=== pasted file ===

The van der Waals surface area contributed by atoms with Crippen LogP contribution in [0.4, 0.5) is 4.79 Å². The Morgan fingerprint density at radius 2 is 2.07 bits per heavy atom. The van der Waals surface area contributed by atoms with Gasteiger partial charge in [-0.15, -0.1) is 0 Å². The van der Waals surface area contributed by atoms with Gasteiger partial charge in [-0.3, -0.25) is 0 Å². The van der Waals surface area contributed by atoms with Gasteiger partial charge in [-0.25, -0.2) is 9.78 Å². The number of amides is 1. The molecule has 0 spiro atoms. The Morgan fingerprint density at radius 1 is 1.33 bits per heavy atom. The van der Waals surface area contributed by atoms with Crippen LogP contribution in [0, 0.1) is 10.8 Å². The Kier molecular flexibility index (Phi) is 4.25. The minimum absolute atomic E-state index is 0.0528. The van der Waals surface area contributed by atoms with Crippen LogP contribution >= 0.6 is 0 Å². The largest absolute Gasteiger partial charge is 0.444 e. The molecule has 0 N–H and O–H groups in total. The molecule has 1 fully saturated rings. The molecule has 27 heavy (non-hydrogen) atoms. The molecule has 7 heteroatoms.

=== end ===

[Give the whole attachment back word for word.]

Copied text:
The van der Waals surface area contributed by atoms with Crippen LogP contribution in [0.4, 0.5) is 4.79 Å². The Morgan fingerprint density at radius 2 is 2.07 bits per heavy atom. The van der Waals surface area contributed by atoms with Gasteiger partial charge in [-0.15, -0.1) is 0 Å². The van der Waals surface area contributed by atoms with Gasteiger partial charge in [-0.3, -0.25) is 0 Å². The van der Waals surface area contributed by atoms with Gasteiger partial charge in [-0.25, -0.2) is 9.78 Å². The number of amides is 1. The molecule has 0 spiro atoms. The Morgan fingerprint density at radius 1 is 1.33 bits per heavy atom. The van der Waals surface area contributed by atoms with Crippen LogP contribution in [0, 0.1) is 10.8 Å². The Kier molecular flexibility index (Phi) is 4.25. The minimum absolute atomic E-state index is 0.0528. The van der Waals surface area contributed by atoms with Crippen LogP contribution >= 0.6 is 0 Å². The largest absolute Gasteiger partial charge is 0.444 e. The molecule has 0 N–H and O–H groups in total. The molecule has 1 fully saturated rings. The molecule has 27 heavy (non-hydrogen) atoms. The molecule has 7 heteroatoms.